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Tidal marshes: bio-geomorphic self-organization and its implications for resilience to sea level rise and changing sediment supply

Project description

New fundamental knowledge on landscape self-organisation

Intertidal landscapes are compound environments that provide valuable ecosystem services. However, the rising sea level and changing sediment supply represent a growing threat. Past research suggests that bio-geomorphic self-organisation processes play a substantial role in channel network formation and evolution. The EU-funded TIGER project will generate new fundamental knowledge on landscape self-organisation by combining remote sensing, field measurements and numerical simulations. The project will investigate the impact of plant species’ features on bio-geomorphic self-organisation of intertidal landscapes. TIGER relies on the hypothesis that different plant species characteristics lead to the self-organisation of different channel network patterns and that self-organised landscape structures determine the efficiency of sediment distribution to the intertidal floodplain.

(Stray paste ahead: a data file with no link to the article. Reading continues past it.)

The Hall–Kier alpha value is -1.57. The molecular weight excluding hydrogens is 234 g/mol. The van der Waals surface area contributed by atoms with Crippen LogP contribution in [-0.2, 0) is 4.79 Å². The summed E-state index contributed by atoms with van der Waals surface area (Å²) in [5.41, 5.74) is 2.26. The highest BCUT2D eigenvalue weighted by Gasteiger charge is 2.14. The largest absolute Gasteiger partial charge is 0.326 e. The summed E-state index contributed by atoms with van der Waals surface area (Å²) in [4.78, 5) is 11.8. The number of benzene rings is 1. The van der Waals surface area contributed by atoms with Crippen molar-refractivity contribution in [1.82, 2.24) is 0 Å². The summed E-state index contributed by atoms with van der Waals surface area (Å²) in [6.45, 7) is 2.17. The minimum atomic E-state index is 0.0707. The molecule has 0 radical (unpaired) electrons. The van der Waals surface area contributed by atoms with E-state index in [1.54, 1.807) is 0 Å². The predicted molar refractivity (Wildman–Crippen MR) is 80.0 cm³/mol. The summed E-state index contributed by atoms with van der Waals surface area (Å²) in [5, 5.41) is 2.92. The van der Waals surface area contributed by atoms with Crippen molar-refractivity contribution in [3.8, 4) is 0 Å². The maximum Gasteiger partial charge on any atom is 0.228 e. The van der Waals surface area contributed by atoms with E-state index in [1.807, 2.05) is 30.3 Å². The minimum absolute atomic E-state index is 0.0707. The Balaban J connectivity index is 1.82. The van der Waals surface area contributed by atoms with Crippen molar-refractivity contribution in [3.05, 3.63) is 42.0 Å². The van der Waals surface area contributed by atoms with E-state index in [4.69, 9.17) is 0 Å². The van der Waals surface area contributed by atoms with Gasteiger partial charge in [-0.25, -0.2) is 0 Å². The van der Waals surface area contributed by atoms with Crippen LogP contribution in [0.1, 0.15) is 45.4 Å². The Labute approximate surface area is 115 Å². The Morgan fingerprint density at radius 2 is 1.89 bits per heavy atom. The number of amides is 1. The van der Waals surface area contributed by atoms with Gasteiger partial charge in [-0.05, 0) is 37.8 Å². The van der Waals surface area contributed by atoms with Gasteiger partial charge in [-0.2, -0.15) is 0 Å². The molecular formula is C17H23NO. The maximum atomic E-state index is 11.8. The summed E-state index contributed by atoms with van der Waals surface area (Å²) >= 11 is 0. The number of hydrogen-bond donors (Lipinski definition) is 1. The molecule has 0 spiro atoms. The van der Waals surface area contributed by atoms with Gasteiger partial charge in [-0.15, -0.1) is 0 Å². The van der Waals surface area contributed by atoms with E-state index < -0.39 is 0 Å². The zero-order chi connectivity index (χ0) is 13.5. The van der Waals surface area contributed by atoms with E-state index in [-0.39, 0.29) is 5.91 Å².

Coordinator

UNIVERSITEIT ANTWERPEN
Net EU contribution
€ 258 530,40
Address
Prinsstraat 13
2000 Antwerpen
Belgium

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Region
Vlaams Gewest Prov. Antwerpen Arr. Antwerpen
Activity type
Higher or Secondary Education Establishments
Other funding
€ 258 530,40

Partners (1)

Partner

Partner organisations contribute to the implementation of the action, but do not sign the Grant Agreement.

THE TRUSTEES OF BOSTON UNIVERSITY
United States
Net EU contribution
€ 0,00
Address
Commonwealth Avenue 881
02215 Boston Ma

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Activity type
Higher or Secondary Education Establishments
Other funding
€ 0,00